In this corner, the relationship between iron industry and Kamaishi was told in detail. Especially the advancement of the “government-owned Kamaishi Steel Works” led by the Meiji government, its technical challenges and the history of failures of the project were shown here. On the other side, the new initiatives of technological development which learned from that experience were also indicated there. It is interesting that the profiles of engineers and scientists involved in this project were introduced all together here.
In the meantime, it should be noticed the fact that the Japan’s technology challenge was actually cultivated through the experience of the government project and it was advanced afterward by the initiatives of the private firm of “Kamaishi Tanaka Ironworks” which learned from failure. This fact was clearly indicated in the exhibition. Additionally, the museum reminded us that the evidence of this early stage of the company development was remained in the old building Tanaka Mining Office” which was designated as a historic heritage in the Kamaishi area.
♠ <Track Records of destiny of Kamaishi Steel Works >
The Tanaka Steel Works had transferred to the Mitsui Zaibatsu, then later turned to the Nippon Steel Corporation in 1930s, and after the World War II, the Fuji Steel Corporation took over the management, and finally it has become the current Kamaishi ironworks under the of NSSMC (Nippon Steel & Sumitomo Metal) as the present stage.
However, it should be pointed that the iron work company and the local community of Kamaishi was fallen later in the turbulent destinies like the serious damage caused by the tsunami in 1933 caused by the Sanriku Earthquake, the destruction of the facilities by the shelling of the US in the War time, even though the community of Kamaishi enjoyed the increased population and the economy was bristled owing much to the development of Kamaishi’s steel works in the due time. However, additional big destruction came by the recent Great East Japan Great Earthquake in 2011. The museum shows clearly about these moving histories in the exhibition.
♣ Exhibition Corner of “Iron and social life” and “Dawn of iron era”
This corner exhibits the visualized appearances of the ancient methods of iron production in Japan and also the way of adoption of iron to the social life in history. There, the iron making method at the early period was indicated, and the exhibits explained how those iron technologies and products were going to be adopted in the modernization, as well as how it has made rich our the social life by presenting various iron and steel products with many samples.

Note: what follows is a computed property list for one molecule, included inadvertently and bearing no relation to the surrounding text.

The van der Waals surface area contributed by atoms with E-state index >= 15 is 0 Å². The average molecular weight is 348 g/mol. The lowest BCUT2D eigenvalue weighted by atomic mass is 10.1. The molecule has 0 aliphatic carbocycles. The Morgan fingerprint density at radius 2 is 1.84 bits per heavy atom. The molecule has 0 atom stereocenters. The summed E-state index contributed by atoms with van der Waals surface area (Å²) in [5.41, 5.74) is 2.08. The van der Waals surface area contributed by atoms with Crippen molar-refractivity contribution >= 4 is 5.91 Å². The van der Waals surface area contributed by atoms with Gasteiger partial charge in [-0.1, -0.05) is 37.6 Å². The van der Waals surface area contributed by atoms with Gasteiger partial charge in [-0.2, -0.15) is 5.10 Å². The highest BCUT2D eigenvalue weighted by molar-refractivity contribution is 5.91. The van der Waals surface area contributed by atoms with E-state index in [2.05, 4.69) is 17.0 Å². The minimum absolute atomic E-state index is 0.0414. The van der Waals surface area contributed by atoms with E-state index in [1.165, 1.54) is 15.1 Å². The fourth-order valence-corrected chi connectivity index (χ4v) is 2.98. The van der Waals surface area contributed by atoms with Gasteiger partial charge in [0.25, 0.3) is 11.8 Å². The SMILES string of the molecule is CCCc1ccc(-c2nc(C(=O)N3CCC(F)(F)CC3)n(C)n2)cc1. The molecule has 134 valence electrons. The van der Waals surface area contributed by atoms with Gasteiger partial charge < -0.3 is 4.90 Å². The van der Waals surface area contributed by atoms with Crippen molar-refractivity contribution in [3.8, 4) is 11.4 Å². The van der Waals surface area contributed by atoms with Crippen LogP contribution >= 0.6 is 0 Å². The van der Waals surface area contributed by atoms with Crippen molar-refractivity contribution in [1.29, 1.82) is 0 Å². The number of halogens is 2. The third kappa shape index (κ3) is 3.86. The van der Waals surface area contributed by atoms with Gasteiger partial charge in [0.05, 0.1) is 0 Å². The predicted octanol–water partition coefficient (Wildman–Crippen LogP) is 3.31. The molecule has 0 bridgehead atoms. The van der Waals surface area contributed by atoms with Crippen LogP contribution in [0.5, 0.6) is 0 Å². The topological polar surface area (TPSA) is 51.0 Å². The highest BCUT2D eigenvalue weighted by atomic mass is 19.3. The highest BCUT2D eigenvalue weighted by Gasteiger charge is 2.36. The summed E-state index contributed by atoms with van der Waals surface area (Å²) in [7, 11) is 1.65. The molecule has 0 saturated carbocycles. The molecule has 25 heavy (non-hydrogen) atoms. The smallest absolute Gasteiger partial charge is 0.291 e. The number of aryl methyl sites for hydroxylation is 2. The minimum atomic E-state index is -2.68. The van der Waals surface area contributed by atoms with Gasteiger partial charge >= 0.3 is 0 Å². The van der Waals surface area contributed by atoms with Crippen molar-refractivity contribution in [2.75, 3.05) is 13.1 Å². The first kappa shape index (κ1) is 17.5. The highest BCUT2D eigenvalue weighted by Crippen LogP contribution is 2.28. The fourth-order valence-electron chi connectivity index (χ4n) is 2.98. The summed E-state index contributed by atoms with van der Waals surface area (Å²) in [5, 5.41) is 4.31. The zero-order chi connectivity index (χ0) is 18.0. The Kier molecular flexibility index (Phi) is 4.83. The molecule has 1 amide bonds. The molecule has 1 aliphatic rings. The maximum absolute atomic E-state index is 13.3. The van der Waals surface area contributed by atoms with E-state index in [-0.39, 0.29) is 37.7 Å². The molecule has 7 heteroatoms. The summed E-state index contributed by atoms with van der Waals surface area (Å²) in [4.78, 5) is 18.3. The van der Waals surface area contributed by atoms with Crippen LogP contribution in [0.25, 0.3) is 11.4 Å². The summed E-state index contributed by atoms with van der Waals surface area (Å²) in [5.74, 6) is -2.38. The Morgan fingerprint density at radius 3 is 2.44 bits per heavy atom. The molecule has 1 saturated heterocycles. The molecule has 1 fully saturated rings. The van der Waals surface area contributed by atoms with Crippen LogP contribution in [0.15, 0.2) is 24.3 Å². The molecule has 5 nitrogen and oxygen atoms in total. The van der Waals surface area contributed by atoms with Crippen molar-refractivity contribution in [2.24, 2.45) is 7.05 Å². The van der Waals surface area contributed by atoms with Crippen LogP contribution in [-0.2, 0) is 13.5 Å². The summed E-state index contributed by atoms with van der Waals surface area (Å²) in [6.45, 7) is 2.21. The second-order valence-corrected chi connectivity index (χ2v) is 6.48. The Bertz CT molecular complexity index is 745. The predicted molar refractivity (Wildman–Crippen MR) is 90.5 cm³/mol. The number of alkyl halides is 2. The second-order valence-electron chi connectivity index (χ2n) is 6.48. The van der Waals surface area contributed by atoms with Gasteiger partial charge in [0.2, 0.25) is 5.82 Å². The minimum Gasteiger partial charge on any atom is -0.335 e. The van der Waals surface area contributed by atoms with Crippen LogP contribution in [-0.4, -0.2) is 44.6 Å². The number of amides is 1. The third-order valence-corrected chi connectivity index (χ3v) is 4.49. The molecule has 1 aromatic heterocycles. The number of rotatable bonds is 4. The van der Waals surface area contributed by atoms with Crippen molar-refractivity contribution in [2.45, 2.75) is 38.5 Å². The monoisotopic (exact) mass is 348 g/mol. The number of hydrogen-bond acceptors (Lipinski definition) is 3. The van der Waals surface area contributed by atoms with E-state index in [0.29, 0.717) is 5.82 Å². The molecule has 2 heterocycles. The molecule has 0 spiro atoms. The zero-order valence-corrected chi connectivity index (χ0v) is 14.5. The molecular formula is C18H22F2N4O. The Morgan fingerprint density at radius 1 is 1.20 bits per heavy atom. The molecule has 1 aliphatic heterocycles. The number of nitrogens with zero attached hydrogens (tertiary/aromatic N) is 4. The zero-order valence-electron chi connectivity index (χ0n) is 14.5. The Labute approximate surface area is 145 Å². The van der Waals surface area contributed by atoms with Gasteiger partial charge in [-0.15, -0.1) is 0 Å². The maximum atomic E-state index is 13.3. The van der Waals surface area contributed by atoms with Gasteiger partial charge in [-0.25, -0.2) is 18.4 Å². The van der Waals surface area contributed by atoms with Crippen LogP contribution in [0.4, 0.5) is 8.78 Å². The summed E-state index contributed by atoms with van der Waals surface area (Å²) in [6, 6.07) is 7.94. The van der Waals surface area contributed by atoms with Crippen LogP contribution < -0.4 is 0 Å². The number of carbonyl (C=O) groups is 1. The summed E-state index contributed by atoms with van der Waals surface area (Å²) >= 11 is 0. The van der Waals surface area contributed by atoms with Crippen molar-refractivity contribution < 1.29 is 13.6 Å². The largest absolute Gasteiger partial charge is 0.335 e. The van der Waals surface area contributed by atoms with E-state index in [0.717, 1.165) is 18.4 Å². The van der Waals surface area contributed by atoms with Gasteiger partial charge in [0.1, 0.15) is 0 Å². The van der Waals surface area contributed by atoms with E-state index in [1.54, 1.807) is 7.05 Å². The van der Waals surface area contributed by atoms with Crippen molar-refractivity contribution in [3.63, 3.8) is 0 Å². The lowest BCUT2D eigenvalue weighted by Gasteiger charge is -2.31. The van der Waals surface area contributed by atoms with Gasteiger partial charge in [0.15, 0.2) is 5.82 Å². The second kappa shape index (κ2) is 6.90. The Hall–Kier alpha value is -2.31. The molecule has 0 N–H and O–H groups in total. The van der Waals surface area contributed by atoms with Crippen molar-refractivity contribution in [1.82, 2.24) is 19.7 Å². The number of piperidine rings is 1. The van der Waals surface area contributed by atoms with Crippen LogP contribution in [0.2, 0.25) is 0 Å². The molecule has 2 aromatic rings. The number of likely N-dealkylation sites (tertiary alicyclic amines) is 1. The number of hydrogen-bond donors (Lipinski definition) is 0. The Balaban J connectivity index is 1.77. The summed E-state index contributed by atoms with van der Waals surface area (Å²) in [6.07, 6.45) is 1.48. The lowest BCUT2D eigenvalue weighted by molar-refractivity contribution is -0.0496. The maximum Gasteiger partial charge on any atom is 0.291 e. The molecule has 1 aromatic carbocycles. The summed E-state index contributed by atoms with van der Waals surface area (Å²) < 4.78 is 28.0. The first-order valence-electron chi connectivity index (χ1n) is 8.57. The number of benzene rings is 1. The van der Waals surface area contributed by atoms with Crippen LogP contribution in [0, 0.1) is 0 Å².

Furthermore, there were technical commentaries on various steel and iron products and alloys along with the explanation of the cutting-age steel making technology of current period. These looked the valuable display which is showing the close relationship on the iron and daily life in our society. Even there a special zone is facilitated, such as “Play with iron”. In this corner all the visitors could enjoy playing with iron tools and interacting with iron products including small kids.
♣ Remarks after the visit
Although it was the visit of only around two hours, but I was quite pleased that I could touch on the new knowledge on the iron science and industries, such as the various stories of steelmaking activity in the Kamaishi, its origin, and the major actors contributed to the development of steelmaking technology in Japan. In particular, it was fresh for me to be able to learn how the “Tanaka Steel” had been playing an crucial role in history, and how the company activities were linked with the technical development of the Yawata Steel in the late Meiji period, which believed to be as a symbolic attainment of Japanese iron and steel industries. In addition, the restoration model of Hashino blast furnace in the museum was quite helpful to understand the features of the structure inside the furnace and technical ideas, since it was the time just after visiting Hashino Iron Mine in Kamaishi.
Furthermore, after visiting the Museum, it was fortunate to be able to visit the “Kamaishi City Regional Museum”. There, I’ve got the pictured image of Kamaishi community that has been grown up as a steel town, as well as the social life and culture of the Kamaishi region. And it was depressed experience to see the fact that Kamaishi has often received the destructive fortune in history from the serious natural disasters to the war battles.
In particular, various parts of Sanriku including Kamaishi were seriously wrecked by the Great East Japan Earthquake, especially the Tsunami, leaving a large scar in the various parts of Kamaishi. But, at the same time, I was very much encouraged to learn that the Kamaishi region is now starting to move forward to the reconstruction in the great step. Particularly the community’s intensive activities aiming to hold the Rugby World Cup scheduled in Kamaishi seemed to be playing their symbolic role of the reconstruction.
Kamaishi is a bit far from the Tokyo rea, but I’m thinking to visit again if possible and want to see how the reconstruction and development of local community as well as steel industries will be there.
- 鉄の歴史館パンフレット(Iron and Steel History Museum)